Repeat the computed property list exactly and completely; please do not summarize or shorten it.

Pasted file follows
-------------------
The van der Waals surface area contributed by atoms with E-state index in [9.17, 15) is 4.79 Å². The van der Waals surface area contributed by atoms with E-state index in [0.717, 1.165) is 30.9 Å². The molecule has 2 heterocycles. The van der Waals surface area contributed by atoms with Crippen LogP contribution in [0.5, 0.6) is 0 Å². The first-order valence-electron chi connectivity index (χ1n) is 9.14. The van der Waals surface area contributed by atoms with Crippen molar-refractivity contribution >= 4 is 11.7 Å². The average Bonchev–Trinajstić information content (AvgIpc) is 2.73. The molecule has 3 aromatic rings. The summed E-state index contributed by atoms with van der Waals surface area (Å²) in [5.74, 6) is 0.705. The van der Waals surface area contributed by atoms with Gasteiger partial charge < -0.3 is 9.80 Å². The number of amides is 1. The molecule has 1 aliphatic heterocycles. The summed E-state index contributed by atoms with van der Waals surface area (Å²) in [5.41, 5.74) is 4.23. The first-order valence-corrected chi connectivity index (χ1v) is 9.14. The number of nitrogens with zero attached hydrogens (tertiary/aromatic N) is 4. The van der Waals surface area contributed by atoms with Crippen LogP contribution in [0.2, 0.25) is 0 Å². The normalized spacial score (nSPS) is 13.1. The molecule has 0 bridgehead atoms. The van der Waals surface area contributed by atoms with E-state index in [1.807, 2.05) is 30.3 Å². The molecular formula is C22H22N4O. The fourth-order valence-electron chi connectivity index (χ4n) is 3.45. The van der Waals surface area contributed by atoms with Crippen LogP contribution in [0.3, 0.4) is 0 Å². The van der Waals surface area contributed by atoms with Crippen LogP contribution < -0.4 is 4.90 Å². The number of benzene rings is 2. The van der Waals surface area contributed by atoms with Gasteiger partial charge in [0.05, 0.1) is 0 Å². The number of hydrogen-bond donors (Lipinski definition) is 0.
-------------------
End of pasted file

The van der Waals surface area contributed by atoms with E-state index in [9.17, 15) is 4.79 Å². The van der Waals surface area contributed by atoms with E-state index in [0.717, 1.165) is 30.9 Å². The molecule has 2 heterocycles. The van der Waals surface area contributed by atoms with Crippen LogP contribution in [0.5, 0.6) is 0 Å². The first-order valence-electron chi connectivity index (χ1n) is 9.14. The van der Waals surface area contributed by atoms with Crippen molar-refractivity contribution >= 4 is 11.7 Å². The average Bonchev–Trinajstić information content (AvgIpc) is 2.73. The molecule has 3 aromatic rings. The summed E-state index contributed by atoms with van der Waals surface area (Å²) in [5.74, 6) is 0.705. The van der Waals surface area contributed by atoms with Gasteiger partial charge < -0.3 is 9.80 Å². The number of amides is 1. The molecule has 1 aliphatic heterocycles. The summed E-state index contributed by atoms with van der Waals surface area (Å²) in [5.41, 5.74) is 4.23. The first-order valence-corrected chi connectivity index (χ1v) is 9.14. The number of nitrogens with zero attached hydrogens (tertiary/aromatic N) is 4. The van der Waals surface area contributed by atoms with Crippen LogP contribution in [0.2, 0.25) is 0 Å². The normalized spacial score (nSPS) is 13.1. The molecule has 0 bridgehead atoms. The van der Waals surface area contributed by atoms with E-state index in [1.807, 2.05) is 30.3 Å². The molecular formula is C22H22N4O. The fourth-order valence-electron chi connectivity index (χ4n) is 3.45. The van der Waals surface area contributed by atoms with Crippen LogP contribution in [0.3, 0.4) is 0 Å². The van der Waals surface area contributed by atoms with Crippen LogP contribution < -0.4 is 4.90 Å². The number of benzene rings is 2. The van der Waals surface area contributed by atoms with Gasteiger partial charge in [0.05, 0.1) is 0 Å². The number of hydrogen-bond donors (Lipinski definition) is 0.